The Steering Committee may make use of video and photographic materials of any round and use
it for promotional and training purposes without compensating the participants. The participants
agree to this when entering the competition.
7.5

Oral and written communication

No oral or written communication may take place between team tables and any spectator during a
round.
7.6

Absence from the courtroom

No team member is allowed to leave the courtroom for the duration of the proceedings of a specific
case in which he or she is taking part. If a team member needs to leave the room in a case of
emergency, an official will accompany the team member.
7.7

Best oralist

The name of the best oralist in the preliminary rounds, based on the points indicated for oral
argument on the score sheets, will be announced at the end of the Competition during the prizegiving ceremony.
7.8

Preliminary and final rounds

In the preliminary and final rounds teams will be scored exclusively on their oral pleadings.

8.

CONFIDENTIALITY OF TEAM IDENTITY

Each team is assigned a number at the start of the Competition and is identified only by that
number for the duration of the Competition, to ensure anonymity..

9.

LANGUAGES

The official language of the Competition is English. Students will be invited to submit memorials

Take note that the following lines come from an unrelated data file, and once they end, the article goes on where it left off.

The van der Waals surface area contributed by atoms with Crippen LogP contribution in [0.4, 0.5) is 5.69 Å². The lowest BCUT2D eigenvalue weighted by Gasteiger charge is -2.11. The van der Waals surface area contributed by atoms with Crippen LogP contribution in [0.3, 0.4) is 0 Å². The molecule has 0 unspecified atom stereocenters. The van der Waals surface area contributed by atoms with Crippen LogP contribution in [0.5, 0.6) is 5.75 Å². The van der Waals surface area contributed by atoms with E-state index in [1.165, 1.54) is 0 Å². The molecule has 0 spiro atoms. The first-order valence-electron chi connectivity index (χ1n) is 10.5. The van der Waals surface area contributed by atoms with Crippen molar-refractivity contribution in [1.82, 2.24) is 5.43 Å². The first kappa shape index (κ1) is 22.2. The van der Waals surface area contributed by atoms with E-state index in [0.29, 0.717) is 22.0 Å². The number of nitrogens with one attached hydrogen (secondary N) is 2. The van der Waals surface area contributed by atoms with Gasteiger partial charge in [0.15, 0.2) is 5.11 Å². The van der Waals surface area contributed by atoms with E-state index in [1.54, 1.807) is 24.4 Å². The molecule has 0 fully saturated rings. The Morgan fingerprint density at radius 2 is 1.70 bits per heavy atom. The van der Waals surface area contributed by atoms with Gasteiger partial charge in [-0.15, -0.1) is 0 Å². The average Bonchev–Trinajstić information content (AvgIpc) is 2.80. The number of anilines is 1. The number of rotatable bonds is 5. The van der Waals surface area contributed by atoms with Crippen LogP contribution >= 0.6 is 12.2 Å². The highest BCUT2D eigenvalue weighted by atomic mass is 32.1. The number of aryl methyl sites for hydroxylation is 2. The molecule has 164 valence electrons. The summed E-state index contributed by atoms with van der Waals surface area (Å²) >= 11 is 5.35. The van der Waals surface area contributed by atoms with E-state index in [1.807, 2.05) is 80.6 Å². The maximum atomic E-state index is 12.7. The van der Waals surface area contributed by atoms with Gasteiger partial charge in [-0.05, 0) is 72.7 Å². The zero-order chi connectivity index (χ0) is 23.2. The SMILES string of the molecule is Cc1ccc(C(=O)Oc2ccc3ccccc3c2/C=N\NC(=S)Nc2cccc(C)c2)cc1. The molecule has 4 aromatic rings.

and present oral arguments in English only.

10.

INTERPRETATION OF RULES

The rules will be interpreted by the Steering Committee.

11.

CLARIFICATION OF THE PROBLEM

Participants may submit written requests for clarification of points in the problem which are
manifestly unclear and which must be clarified in order for the participants to develop their
pleadings. When a clarification request is left unanswered, the parties to the dispute have decided
that the point is invalid, has been addressed sufficiently in other materials, or no agreement could
be reached between the parties.
Requests for clarification must be received by the Steering Committee on or before 31 July 2013.
Clarifications will be made available to all participants before 10 August 2013. The onus is on
each team to establish, before the Competition, whether there has been any such clarification or
alteration.

12.

DISQUALIFICATION AND PENALTIES

12.1

Procedure

The Steering Committee has the power to disqualify a team on the basis of violations of these rules
or the spirit of the Competition. It also has the power to impose penalties, in the form of
subtractions from the marks awarded, not exceeding 20 points for each infraction. Judges may
propose disqualification or penalties, but these measures will only take effect once they are
endorsed by the Steering Committee.